I shall rehearse you the dolorous end of those babes, not after every way that I have heard, but after that way thay I have so hard by such men & by such meanes, as me thinketh it wer hard but it should be true. King Richarde after his coronacion, takyng his way to Gloucester to visit in his newe honor, the towne of which he bare the name of his old, devised as he roode, to fulfil that thing which he before had intended. And forasmuch as his minde gave him, that his nephewes living, men woulde not recken that hee could have right to the realm, he thought therfore without delay to rid them, as though the killing of his kinsmen, could amend his cause, and make him a kindly king. Whereuppon he sent one John Grene whom he specially trusted, unto sir Robert Brakenbury constable of the Tower, with a letter and credence also, that the same sir Robert shoulde in any wise put the two children to death. This John Grene did his errande unto Brakenbery kneling before our Lady in the Tower, who plainely answered that he would never putte them to death to dye therfore, with which answer Jhon Grene returning recounted the same to Kynge Richarde at Warwick yet in his way. Wherwith he toke such displeasure and thought, that the same night, he said unto a secret page of his: Ah whome shall a man trust? those that I have brought up my selfe, those that I had went would most surely serve me, even those fayle me, and at my commaundemente wyll do nothyng for me. Sir quod his page there lyeth one on your paylet without, that I dare well say to do your grace pleasure, the thyng were right harde that he wold refuse, meaning this by sir James Tyrell, which was a man of right goodlye parsonage, and for natures gyftes, woorthy to have served a muche better prince, if he had well served god, and by grace obtayned asmuche trouthe & good will as he had strength and witte. The man had an high heart, and sore longed upwarde, not rising yet so fast as he had hoped, being hindered and kept under by the meanes of sir Richard Ratcliffe and sir William Catesby, which longing for no moo parteners of the princes favour, and namely not for hym, whose pride thei wist would beare no pere, kept him by secrete driftes out of all secrete trust. Whiche thyng this page wel had marked and knowen. Wherefore thys occasion offered, of very speciall frendship he toke his time to put him forward, & by such wise doe him good, that al the enemies he had except the devil, could never have done him so muche hurte. For upon this pages wordes king Richard arose. (For this communicacion had he sitting at the draught, a convenient carpet for such a counsaile) and came out in to the pailet chamber, on which he found in bed sir James and sir Thomas Tyrels, of parson like and brethren of blood, but nothing of kin in condicions. Then said the king merely to them: What sirs be ye in bed so soone, and calling up syr James, brake to him secretely his mind in this mischievous matter. In whiche he founde him nothing strange. Wherfore on the morrow he sente him to Brakenbury with a letter, by which he was commaunded to deliver sir James all the kayes of the Tower for one nyght, to the ende he might there accomplish the kinges pleasure, in such thing as he had geuen him commaundement. After which letter delivered and the kayes received, sir James appointed the night nexte ensuing to destroy them, devysing before and preparing the meanes. The prince as soone as the protector left that name and toke himself as king, had it shewed unto him, that he should not reigne, but his uncle should have the crowne. At which worde the prince sore abashed, began to sigh and said: Alas I woulde my uncle woulde lette me have my lyfe yet, though I lese my kingdome. Then he that tolde him the tale, used him with good wordes, and put him in the best comfort he could. But forthwith was the prince and his brother bothe shet up, and all other removed from them, onely one called black wil or William slaughter except, set to serve them and see them sure. After whiche time the prince never tyed his pointes, nor ought rought of himselfe, but with that young babe hys brother, lingered in thought and heavines til this tratorous death, delivered them of that wretchednes. For Sir James Tirel devised that thei shold be murthered in their beddes. To the execucion wherof, he appointed Miles Forest one of the foure that kept them, a felowe fleshed in murther before time. To him he joyned one John Dighton his own horsekeper, a big brode square strong knave. Then al the other beeing removed from them, thys Miles Forest and John Dighton, about midnight (the sely children lying in their beddes) came into the chamber, and sodainly lapped them up among the clothes so be wrapped them and entangled them keping down by force the fetherbed and pillowes hard unto their mouthes, that within a while smored and stifled, theyr breath failing, thei gave up to god their innocent soules into the joyes of heaven, leaving to the tormentors their bodyes dead in the bed.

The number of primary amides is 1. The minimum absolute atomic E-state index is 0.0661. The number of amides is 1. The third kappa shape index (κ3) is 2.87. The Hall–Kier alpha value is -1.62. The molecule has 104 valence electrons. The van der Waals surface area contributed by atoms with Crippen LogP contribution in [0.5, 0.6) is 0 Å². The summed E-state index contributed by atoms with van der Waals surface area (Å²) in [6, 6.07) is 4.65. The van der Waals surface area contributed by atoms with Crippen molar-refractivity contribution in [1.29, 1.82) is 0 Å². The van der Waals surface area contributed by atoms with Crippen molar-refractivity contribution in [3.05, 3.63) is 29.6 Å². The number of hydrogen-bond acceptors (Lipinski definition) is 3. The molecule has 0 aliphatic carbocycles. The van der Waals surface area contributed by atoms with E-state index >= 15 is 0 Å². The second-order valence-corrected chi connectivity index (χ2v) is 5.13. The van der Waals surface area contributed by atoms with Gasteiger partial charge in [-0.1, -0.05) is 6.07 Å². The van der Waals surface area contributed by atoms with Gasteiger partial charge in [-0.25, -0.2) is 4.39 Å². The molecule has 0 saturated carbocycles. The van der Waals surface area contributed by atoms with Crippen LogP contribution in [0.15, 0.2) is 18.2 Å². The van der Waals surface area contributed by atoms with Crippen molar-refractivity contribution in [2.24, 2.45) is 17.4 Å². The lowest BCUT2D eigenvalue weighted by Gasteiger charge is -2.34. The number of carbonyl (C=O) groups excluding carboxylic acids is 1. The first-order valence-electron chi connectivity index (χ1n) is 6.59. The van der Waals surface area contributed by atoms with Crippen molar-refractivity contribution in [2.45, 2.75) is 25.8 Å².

Whiche after that the wretches parceived, first by the strugling with the paines of death, and after long lying styll, to be throughly dead: they laide their bodies naked out uppon the bed, and fetched sir James to see them. Which upon the sight of them, caused those murtherers to burye them at the stayre foote, metely depe in the grounde under a great heape of stones. Than rode sir James in geat haste to king Richarde, and shewed him al the maner of the murther, who gave hym gret thanks, and as som say there made him knight. But he allowed not as I have heard, the burying in so vile a corner, saying that he woulde have them buried in a better place, because thei wer a kinges sonnes. Wherupon thei say that a prieste of syr Robert Brakenbury toke up the bodyes again, and secretely entered them in such place, as by the occasion of his deathe, whiche onely knew it could never synce come to light. Very trouthe is it & well knowen, that at such time as syr James Tirell was in the Tower, for Treason committed agaynste the moste famous prince king Henry the seventh, bothe Dighton an he were examined, & confessed the murther in maner above writen, but whither the bodies were removed thei could nothing tel. And thus as I have learned of them that much knew and litle cause had to lye, wer these two noble princes, these innocent tender children, borne of moste royall bloode, brought up in great wealth, likely long to live to reigne and rule in the realme, by traitorous tiranny taken, depryved of their estate, shortly shitte up in prison, and privily slaine and murthered, theyr bodies cast god wote where by the cruel ambicion of their unnaturall uncle and his dispiteous tormentors. Which thinges on every part wel pondered: god never gave this world a more notable example, neither in what unsuretie standeth this worldy wel, or what mischief worketh the prowde enterprise of an hyghe heart, or finally what wretched end ensueth such dispiteous crueltie. For first to beginne with the ministers, Miles Forest at sainct Martens pecemele rotted away. Dighton in ded walketh on a live in good possibilitie to bee hanged ere he dye. But sir James Tirel dyed at Tower hill, beheaded for treason.


Although the veracity of More’s account cannot be proven — the purported original confessions do not survive and are not attested elsewhere — Tyrrell’s reputation as the agent of this notorious outrage earned him a bit part in Shakespeare’s Richard III.

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Entry Filed under: 16th Century,Assassins,Beheaded,England,Guest Writers,Nobility,Other Voices,Public Executions,Treason